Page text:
A strong family unit is important for every child, whether it’s blood family or friends-like-family. In fact, it’s one of the four keys to your child’s youth sports success.
I believe very strongly in the importance of family and so I want to take a few minutes and give you some ideas for helping your family grow–and stay growing–strong.
A Strong Family Works on Communication
How well do you listen to each other? This means putting down phones and turning off the TV when important conversations are happening. Don’t let your kids bring their phones to the table, whether you are eating out or at home. They may roll their eyes, but it’s important that you foster an environment where everyone has to work on communicating.
Learn the art of asking good questions. Not accusatory ones, but gentle probing ones that don’t allow for Yes and No answers.
You may get resistance at times, but don’t let that deter you. Honest, respectful communication is vital to a healthy family.
And it’s something that you will have to continue to be intentional about as your family grows and scatters. As the youngest of six siblings, we are all located around the country and we have to work on communicating with each other. I’ve actually found this pretty awesome website called Famlu where you can build a family website. I’m excited to try it out for my long distance family!
A Strong Family Supports Each Individual
No favoritism for one child’s stage over the other. Whether it’s sports, music or drama, give each child equal billing. Take turns attending their events. Dad goes to one; Mom goes to the other. Then they switch.
Dads, pay as much attention to your daughter’s non-sporting events as you do to your sons’ sporting events.
Encourage your kids to support each other by going to each other’s games and events and cheering for them. Who cares if one child is not interested in the other’s sport? Teach them to support each other anyway.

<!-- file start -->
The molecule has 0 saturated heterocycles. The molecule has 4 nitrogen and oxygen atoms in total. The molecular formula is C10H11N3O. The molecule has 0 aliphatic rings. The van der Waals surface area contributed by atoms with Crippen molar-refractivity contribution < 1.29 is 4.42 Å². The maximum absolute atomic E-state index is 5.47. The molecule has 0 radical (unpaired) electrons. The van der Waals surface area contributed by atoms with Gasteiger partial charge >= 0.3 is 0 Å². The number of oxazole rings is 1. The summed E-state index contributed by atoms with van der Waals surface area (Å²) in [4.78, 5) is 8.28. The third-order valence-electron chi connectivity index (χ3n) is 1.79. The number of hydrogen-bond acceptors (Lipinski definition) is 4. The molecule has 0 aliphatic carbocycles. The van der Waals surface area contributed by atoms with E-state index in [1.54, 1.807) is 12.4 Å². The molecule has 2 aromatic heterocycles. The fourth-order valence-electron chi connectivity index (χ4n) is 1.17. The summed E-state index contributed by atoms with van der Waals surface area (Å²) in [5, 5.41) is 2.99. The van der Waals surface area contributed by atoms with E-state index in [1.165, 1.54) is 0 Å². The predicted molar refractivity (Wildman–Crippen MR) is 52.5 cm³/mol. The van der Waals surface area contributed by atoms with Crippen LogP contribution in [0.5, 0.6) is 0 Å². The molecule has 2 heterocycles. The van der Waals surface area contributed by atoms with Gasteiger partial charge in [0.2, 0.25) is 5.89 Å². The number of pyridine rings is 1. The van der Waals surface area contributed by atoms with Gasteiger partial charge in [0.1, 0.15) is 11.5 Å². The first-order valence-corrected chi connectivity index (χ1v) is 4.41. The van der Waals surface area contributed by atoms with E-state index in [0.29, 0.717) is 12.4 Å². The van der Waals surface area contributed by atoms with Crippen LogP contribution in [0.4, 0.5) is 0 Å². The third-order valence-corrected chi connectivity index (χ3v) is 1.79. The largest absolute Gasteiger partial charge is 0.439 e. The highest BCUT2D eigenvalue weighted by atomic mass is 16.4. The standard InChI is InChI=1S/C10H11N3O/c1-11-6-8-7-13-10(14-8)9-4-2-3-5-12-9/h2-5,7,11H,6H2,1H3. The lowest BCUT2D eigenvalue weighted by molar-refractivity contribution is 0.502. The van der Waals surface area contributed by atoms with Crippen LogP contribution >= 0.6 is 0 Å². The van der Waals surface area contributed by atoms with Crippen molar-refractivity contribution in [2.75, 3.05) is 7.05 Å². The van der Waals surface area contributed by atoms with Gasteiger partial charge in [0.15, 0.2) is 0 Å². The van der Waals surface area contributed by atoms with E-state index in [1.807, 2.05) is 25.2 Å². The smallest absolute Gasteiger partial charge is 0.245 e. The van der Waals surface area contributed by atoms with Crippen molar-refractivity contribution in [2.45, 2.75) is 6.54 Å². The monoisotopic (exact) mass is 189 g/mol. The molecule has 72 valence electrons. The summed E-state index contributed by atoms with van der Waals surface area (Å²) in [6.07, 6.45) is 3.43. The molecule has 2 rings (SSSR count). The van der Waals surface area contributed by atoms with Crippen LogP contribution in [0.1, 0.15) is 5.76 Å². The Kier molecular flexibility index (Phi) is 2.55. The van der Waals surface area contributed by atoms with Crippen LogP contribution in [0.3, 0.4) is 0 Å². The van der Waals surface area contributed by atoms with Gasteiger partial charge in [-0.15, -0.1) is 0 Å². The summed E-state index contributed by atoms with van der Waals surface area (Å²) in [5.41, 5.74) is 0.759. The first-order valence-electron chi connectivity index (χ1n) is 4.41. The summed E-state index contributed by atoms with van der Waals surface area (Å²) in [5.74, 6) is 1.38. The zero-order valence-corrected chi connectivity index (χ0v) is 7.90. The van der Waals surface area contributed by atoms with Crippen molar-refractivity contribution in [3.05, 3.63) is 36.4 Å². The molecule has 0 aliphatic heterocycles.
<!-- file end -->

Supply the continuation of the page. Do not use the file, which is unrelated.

A Strong Family Carves Out Time for Each Other
The older your kids get, the harder this becomes. They get busy, start driving, and want their independence, but don’t let that be an excuse for neglecting family time.
Make it work, some how, some way. It will look different for every family, but make a point of planning family time, whether it’s a vacation, weekly meals together, outings, or hanging out at home. I really don’t think the venue is as important as the fact that the family is together on a regular basis. When your kids are little, it’s obviously going to happen all the time, but as they grow, you will have to fight to stay consistent with this.
My kids are all in their 20s now and don’t live in our home, although they live in our city. We’ve carved out every Sunday night as cookout night at Mom and Dad’s and we will continue to do it as long as they live in this area.
A Strong Family Has Fun Together
I’m a firm believer in the importance of laughter in the home. In fact, I advocate silliness on a regular basis.
Even if you are not a silly-type, it’s okay. I’m not, but I still managed to find ways to be silly. Sometimes I had to work at it, but I never regretted the laughter with my kids.
Strong families are one of the anchors your child needs in his or her life. If you don’t have family nearby, find a substitute and start building that bond with your kids.
This post was sponsored by Famlu.
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